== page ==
Ending rape as a weapon of war
Three Serbs are on trial in The Hague for running sexual-enslavement camps during the Bosnian War.
Identified only by numbers or their initials, and protected by a screen, witnesses at a United Nations tribunal in The Hague painfully recount the transformation of their communities into sexual enslavement camps during the Bosnian war.Skip to next paragraph
Subscribe Today to the Monitor
Last week, a young woman identified only as A.S. told the court how Serb soldiers incessantly raped her in 1992 in the tiny village of Foca. Eventually, her attackers sold her to some men from Montenegro for $250 and a truckload of soap.
Other tales of inhumanity emerged shortly after the trial began on March 20. Women watched helplessly as their children and grandchildren were violated and degraded. A survivor told of being sexually enslaved when she was only 15 years old at a sports hall with some 50 other Muslim women.
War crimes investigators estimate that Serb troops raped 20,000 women during the 1992-95 war. Now three men - Dragoljub Kunarac, Radomir Kovac, and Zoran Vukovic - stand accused of running one of the most notorious of these detention camps as part of their ethnic-cleansing campaign. They hold the ignominious distinction of being the first people indicted for sexual enslavement in the history of international tribunals. The trial is expected to continue for some time.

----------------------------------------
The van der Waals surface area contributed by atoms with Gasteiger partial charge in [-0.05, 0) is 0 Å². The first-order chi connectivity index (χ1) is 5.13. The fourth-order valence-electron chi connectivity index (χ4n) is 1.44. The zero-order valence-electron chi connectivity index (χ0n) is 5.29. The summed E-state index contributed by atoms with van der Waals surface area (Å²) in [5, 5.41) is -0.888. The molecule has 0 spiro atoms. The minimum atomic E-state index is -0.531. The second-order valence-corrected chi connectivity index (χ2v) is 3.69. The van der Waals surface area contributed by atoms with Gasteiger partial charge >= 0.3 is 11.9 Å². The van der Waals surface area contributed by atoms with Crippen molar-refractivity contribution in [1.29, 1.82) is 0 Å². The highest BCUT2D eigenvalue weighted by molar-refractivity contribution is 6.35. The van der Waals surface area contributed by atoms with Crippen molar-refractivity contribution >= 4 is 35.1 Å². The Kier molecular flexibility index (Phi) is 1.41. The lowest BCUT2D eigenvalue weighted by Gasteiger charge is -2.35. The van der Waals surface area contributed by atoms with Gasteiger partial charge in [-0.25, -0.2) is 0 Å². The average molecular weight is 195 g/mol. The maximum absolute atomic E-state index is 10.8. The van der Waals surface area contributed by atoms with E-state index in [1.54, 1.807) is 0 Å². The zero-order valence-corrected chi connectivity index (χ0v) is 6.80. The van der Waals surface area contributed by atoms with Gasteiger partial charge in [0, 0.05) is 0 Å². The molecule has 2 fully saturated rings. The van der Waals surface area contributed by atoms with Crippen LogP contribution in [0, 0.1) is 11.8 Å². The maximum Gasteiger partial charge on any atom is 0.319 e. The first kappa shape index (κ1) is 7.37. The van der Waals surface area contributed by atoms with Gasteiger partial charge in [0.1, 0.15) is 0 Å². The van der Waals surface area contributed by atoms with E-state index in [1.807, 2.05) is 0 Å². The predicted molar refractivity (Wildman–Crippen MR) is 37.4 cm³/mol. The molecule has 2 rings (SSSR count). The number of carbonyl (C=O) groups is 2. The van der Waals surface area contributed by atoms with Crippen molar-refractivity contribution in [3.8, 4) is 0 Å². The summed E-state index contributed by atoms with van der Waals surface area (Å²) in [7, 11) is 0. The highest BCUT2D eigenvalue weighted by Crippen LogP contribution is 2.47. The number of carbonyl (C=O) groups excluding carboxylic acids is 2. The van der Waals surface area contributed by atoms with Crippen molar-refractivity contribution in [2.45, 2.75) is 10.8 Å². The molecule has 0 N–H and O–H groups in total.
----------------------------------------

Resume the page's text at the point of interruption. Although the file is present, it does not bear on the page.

"This is the most important trial on sexual violence to ever appear before an international tribunal," says Paul Risley, the spokesman for the war-crimes prosecutor. "The crime of rape has been successfully tried against other individuals ... but always in combination with other crimes, such as murder."
Back in 1998, a three-judge panel in Tanzania convicted a Rwandan mayor for genocide; the judiciary also determined that sexual violence can be genocidal in nature. But the trial under way in The Hague signals that these crimes in themselves deserve the attention of the tribunal.
Human rights workers have documented similar abuses by troops against minorities in Burma (Myanmar). And some of the survivors of an estimated 200,000 "comfort women" still seek justice from the Japanese government for being subjected to sexual slavery by the Japanese military during World War II.
Human rights advocates hope that a conviction for sexual enslavement now might help reverse a worrisome trend in which rape is used as a tool of war.
"Because of the devastating effect sex crimes has on communities, we are noticing that wartime rape crimes are increasingly either encouraged or included as official military strategies," says Kelly Askin, the author of War Crimes Against Women. "And this is particularly so because historically the gender-based crimes have been ignored during prosecutions or calls for accountability."
The sexual-enslavement trial against Serbs in The Hague makes "a statement that henceforth the international community takes these crimes seriously and intends to end the cycle of impunity traditionally surrounding sexual violence," adds Ms. Askin.
"It will hopefully help to get attention to, and redress for, the surviving comfort women," she adds.